In fact, Oz only elicits any emotional response when it presents one of these jaw dropping landscapes. Little kids will find the pretty colours are CG characters fun to look at, but as far as anything for an older kid or an adult, it provides almost nothing. Nevertheless, it has made substantial earnings at the box office, and there is very likely going to be another one. It may have surpassed The Wizard of Oz financially upon its opening, but a classic this film isn’t.

Oz the Great and Powerful - Movie ReviewMPAA Rating: PG for sequences of action and scary images, and brief mild language.
130 mins.
: Sam Raimi
: Mitchell Kapner, David Lindsay-Abaire
Cast: James Franco; Michelle Williams; Mila Kunis; Rachel Weisz; Zach Braff
: Fantasy | Adventure
The land you know. The story you don't.
Memorable Movie Quote: "I don't want to be a good man... I want to be a great one."
Walt Disney Pictures
Official Site:
Release Date: March 8, 2013
DVD/Blu-ray Release Date:
July 1, 2013

Synopsis: Disney's fantastical adventure Oz The Great and Powerful, directed by Sam Raimi, imagines the origins of L. Frank Baum's beloved character, the Wizard of Oz. When Oscar Diggs (James Franco), a small-time circus magician with dubious ethics, is hurled away from dusty Kansas to the vibrant Land of Oz, he thinks he's hit the jackpot--fame and fortune are his for the taking--that is until he meets three witches, Theodora (Mila Kunis), Evanora (Rachel Weisz) and Glinda (Michelle Williams), who are not convinced he is the great wizard everyone's been expecting. Reluctantly drawn into the epic problems facing the Land of Oz and its inhabitants, Oscar must find out who is good and who is evil before it is too late. Putting his magical arts to use through illusion, ingenuity--and even a bit of wizardry--Oscar transforms himself not only into the great and powerful Wizard of Oz but into a better man as well.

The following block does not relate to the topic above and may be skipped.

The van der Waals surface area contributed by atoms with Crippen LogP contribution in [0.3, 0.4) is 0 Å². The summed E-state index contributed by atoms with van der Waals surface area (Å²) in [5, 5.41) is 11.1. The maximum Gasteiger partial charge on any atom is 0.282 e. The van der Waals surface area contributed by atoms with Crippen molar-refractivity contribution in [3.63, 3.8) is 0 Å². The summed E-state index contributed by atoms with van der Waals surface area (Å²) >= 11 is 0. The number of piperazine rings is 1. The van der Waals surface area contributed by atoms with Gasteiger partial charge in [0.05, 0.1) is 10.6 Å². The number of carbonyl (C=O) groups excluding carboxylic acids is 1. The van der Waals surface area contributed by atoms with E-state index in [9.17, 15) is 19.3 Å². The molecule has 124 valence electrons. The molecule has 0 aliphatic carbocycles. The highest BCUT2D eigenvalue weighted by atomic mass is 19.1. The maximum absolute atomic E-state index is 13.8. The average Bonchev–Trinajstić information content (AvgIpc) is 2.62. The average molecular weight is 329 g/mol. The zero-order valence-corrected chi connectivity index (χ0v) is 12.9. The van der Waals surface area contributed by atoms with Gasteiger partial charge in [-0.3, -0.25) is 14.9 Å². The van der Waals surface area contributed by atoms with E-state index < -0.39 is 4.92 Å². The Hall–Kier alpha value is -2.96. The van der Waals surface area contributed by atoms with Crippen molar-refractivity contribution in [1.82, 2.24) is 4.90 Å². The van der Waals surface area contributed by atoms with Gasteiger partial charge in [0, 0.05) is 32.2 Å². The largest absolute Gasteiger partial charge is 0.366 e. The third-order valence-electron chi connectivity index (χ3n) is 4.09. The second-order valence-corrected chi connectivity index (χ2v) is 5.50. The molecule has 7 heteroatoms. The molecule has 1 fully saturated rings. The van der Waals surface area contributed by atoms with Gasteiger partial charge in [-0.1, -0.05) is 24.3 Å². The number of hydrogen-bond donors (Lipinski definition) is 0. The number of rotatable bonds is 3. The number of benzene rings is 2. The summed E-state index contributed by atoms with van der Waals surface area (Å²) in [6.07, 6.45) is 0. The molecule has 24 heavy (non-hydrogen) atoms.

oz the Great and Powerful - Blu-ray Review


Blu-ray Details:

Available on Blu-ray - June 11, 2013
Screen Formats: 2.40:1
: English, Italian, Russian
Dubbed: Italian, Russian, Ukrainian
Audio: English: DTS-HD Master Audio 7.1; French: Dolby Digital 5.1; Spanish: Dolby Digital 5.1; English: Dolby Digital 5.1; English: Dolby Digital 2.0
Disc Classifaction: PG
50GB Blu-ray Disc; Two-disc set (1 BD, 1 DVD); iTunes digital copy; DVD copy
Region Encoding: A,B,C

Well, it’s a shame the movie isn’t as impressive as the picture, because as far as movies released this year on blu ray, you will find nothing to make a HD display pop with rich colour and vibrancy like this movie. The AVC 1080p encode is all but flawless. Other sites have noted some crush in dark portions of the picture, but I’m either going blind or didn’t notice them. Same can be said of the immersive DTS-HD 7.1 soundtrack that will leave your speakers in a sweat. Extras are average, with mostly short featurettes on offer about certain parts of production. Collectively, they do provide a decent amount of information about the movie and its contributors.